How time flies! A research paper published in 2011 reported that Epicoccum is currently being developed commercially as a biological control method. Because Epicoccum produces metabolites which are toxic to Botrytis cinerea.

Another article published recently studied the infection of Botrytis cinerea on grapevine debris left on the ground of vineyard and inside the canopy in vineyards of Marlborough, New Zealand. Fowler’s method of measuring the severity of Botrytis cinerea, which was published in his article mentioned above, was used in this experiment.

The Botrytis cinerea problem in wine industry is a worldwide issue, but especially in New Zealand, which has a relative warm and wet winter that suits Botrytis cinerea. More advances in Botrytis cinerea control will benefit wine industry more. On one hand, unnecessary Botrytis cinerea infection could be better controlled. On the other hand, we would be able to make noble rot wine in New Zealand, and would not need to buy as much noble rot wine from France! We could just drop down to a local winery and enjoy the kiwi noble rot wine!

16 August 2012

Finding Name-os! Barcoding aquarium fish

These two species look extremely similar but DNA barcodes can
tell us that A is a species of barb called Puntius filamentosus
while B is Putius assimilis
 When you have a young family, a good and entertaining way to spend some time is to visit a local pet shop. Toddlers love to look at the kittens and puppies. When they tire of that there are more exotic pets to examine. One that seems endlessly fascinating is the aquarium fish. There are usually a number of species in different tanks in all shapes and sizes and colours. Not being a fish expert I am sometimes overwhelmed by the diversity, tanks with lesser spotted whatsits sitting next to blue-striped dodads and sometimes swimming with clown thingamys. Although I've never succumbed to getting fish, many obviously do. Aquarium fish account for about $20 billion in global trade each year! That's an estimated one billion fish moving mostly from tropical to temperate countries. That's a lot of fish! The fate of most of these fish is to live comfortable lives in an aquarium before going belly-up. For a few there is the prospect of liberation as they make it into the wild. Of 59 fish species colonisations into the USA, 37 of them are as a result of the aquarium trade. So there is a significant biosecurity problem here. If these fish establish then they may outcompete native species, modify habitats and so on.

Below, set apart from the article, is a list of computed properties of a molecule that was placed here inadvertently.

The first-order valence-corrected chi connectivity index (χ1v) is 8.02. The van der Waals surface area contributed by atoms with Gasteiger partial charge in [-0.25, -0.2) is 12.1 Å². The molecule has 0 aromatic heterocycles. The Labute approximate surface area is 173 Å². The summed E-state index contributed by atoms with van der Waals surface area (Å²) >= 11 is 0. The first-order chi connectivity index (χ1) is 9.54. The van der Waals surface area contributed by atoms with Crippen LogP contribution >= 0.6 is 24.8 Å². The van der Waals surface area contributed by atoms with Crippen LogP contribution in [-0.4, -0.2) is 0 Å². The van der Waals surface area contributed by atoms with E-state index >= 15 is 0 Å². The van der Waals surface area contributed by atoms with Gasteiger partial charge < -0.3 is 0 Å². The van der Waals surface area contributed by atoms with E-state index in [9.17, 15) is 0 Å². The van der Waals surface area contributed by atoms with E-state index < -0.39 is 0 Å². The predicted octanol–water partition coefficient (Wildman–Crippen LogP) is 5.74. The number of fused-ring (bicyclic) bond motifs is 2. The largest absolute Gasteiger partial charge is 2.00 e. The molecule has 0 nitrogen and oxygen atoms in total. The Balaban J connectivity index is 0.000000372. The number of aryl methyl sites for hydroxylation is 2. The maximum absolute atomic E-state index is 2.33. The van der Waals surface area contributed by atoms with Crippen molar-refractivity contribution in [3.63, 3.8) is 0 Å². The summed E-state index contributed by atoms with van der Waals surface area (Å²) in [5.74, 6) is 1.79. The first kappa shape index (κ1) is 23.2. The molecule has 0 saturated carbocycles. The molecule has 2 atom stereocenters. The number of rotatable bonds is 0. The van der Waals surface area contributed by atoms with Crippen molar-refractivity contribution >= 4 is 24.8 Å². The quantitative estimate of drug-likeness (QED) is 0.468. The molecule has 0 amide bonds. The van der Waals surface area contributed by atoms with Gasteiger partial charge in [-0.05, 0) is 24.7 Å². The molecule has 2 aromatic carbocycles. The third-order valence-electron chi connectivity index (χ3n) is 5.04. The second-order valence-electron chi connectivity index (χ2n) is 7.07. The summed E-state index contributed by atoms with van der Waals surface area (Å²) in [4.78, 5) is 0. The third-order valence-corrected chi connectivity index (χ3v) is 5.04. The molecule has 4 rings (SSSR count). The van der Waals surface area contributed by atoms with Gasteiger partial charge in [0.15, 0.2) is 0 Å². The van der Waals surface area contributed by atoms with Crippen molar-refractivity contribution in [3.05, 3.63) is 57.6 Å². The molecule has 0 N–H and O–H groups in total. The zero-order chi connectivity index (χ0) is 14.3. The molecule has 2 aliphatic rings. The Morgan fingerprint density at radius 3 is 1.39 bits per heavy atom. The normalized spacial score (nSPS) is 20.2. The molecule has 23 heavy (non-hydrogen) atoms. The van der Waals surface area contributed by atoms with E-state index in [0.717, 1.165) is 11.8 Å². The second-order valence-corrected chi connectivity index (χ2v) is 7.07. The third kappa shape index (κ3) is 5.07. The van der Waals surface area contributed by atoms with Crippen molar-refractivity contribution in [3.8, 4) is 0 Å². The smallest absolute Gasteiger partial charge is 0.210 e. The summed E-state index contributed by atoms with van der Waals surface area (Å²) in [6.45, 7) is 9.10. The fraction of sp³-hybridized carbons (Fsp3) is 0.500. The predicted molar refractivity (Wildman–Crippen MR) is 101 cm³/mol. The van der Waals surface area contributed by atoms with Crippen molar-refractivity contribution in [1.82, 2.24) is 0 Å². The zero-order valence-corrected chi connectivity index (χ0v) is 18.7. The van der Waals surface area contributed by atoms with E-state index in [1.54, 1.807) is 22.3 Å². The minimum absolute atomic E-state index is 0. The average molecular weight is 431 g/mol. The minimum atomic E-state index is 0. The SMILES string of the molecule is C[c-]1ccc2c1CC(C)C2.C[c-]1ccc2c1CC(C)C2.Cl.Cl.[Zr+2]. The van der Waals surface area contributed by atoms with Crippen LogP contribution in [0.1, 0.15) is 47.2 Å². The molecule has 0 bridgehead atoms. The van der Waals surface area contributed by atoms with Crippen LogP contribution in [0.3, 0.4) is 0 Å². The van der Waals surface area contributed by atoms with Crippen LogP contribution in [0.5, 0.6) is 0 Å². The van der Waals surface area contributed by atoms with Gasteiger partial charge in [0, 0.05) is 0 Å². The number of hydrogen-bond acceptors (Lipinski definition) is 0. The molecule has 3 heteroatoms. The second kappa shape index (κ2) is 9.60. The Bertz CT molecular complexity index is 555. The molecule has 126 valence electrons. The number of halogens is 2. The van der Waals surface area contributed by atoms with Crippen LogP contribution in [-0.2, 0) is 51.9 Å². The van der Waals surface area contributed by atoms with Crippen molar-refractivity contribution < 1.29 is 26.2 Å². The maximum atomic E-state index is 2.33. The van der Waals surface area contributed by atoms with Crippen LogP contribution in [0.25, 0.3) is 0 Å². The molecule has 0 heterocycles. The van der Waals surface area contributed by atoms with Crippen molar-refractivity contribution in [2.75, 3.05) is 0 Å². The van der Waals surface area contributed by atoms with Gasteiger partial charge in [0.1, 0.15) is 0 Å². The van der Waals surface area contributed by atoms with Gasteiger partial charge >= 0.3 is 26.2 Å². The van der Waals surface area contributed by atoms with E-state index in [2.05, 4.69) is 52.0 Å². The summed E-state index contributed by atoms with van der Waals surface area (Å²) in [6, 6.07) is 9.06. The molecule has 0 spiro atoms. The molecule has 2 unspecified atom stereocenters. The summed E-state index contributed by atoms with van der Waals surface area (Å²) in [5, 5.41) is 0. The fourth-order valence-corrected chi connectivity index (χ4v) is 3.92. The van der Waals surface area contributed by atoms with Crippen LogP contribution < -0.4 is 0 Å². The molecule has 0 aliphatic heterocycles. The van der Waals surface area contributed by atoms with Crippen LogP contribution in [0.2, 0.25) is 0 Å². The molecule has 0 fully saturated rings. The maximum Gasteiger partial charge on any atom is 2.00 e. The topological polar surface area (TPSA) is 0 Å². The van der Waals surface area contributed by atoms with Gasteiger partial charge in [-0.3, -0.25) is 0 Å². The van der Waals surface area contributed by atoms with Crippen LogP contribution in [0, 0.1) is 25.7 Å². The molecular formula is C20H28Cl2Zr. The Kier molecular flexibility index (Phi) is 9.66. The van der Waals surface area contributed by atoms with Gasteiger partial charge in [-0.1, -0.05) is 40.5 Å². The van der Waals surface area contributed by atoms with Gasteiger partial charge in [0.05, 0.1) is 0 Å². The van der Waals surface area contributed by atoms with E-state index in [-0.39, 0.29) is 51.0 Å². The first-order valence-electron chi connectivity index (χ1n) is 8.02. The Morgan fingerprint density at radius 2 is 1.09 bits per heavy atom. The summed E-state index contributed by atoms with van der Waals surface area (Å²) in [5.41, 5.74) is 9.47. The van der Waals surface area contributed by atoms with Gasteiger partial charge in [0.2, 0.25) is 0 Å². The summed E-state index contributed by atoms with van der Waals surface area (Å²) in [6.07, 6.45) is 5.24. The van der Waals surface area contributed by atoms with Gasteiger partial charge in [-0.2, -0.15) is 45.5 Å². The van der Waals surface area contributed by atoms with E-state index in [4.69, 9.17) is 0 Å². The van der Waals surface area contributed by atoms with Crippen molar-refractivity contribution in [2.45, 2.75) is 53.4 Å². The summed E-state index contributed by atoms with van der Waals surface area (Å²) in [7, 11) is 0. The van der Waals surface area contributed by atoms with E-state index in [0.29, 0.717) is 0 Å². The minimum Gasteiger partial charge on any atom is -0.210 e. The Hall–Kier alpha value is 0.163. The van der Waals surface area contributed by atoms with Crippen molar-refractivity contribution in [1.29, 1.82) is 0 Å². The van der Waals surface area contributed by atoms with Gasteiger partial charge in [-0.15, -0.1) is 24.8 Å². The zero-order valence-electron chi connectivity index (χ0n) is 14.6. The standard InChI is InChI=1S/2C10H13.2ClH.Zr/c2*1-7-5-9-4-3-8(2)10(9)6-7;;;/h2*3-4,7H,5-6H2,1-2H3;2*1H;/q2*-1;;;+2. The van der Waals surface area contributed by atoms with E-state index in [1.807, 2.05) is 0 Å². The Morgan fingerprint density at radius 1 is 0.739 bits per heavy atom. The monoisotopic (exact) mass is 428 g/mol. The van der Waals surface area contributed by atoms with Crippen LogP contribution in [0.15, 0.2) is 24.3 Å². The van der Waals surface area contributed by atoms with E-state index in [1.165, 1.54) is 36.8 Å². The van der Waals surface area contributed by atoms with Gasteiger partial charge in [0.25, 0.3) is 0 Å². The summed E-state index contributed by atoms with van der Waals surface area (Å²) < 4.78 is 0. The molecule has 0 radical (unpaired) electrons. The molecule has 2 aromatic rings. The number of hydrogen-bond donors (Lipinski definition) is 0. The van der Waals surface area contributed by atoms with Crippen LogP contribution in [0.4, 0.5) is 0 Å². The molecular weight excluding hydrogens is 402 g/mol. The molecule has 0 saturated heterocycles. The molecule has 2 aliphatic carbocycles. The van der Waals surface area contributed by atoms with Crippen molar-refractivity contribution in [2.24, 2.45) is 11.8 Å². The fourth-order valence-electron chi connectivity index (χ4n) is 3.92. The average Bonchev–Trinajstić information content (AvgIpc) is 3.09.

New Zealand is a country that works hard to maintain its borders from entry by potential pest species. We have a fragile native fish fauna that is already under threat from previous introductions and habitat change. In order to manage the possible threat of aquarium fish the government has developed a list of species that are allowed to enter the country as they can be easily managed or are unlikely to survive in the wild. Of course this relies on being able to identify individuals coming into the country as belonging to the right species. For some species this is obvious but for most, especially if they are larval forms which haven't developed their species traits, this can be very difficult and time-consuming. You don't want to bring a pest species into the country that happens to look like a safe species. What to do?
Rupert Collins with many colleagues, mostly from Lincoln University, has thought long and hard about this. Rupert realised that using the appearance of fish, known as morphology, was not ideal as species often look very similar. One thing that always differs between species is their DNA. Even if two species look exactly the same they still differ in their DNA. Taking DNA samples from individuals would remove doubt about the species. This approach has been termed DNA barcoding (as each species has its own DNA code). Rupert checked to see whether this approach would work for aquarium fish species and his study is now published in PLOS One. Rupert collected DNA from 678 fish from 172 species entering New Zealand. Rupert was able to match over 90% of the DNA sequences with known named species. He was also able to show that there were at least 10 cryptic species (species that happened to look like another species on the safe list). From this study, Rupert was able to develop a procedure that can be used to make fast and accurate identifications of fish coming into New Zealand. So the next time a toddler asks you what that fish is you can be confident in the name written on the tank!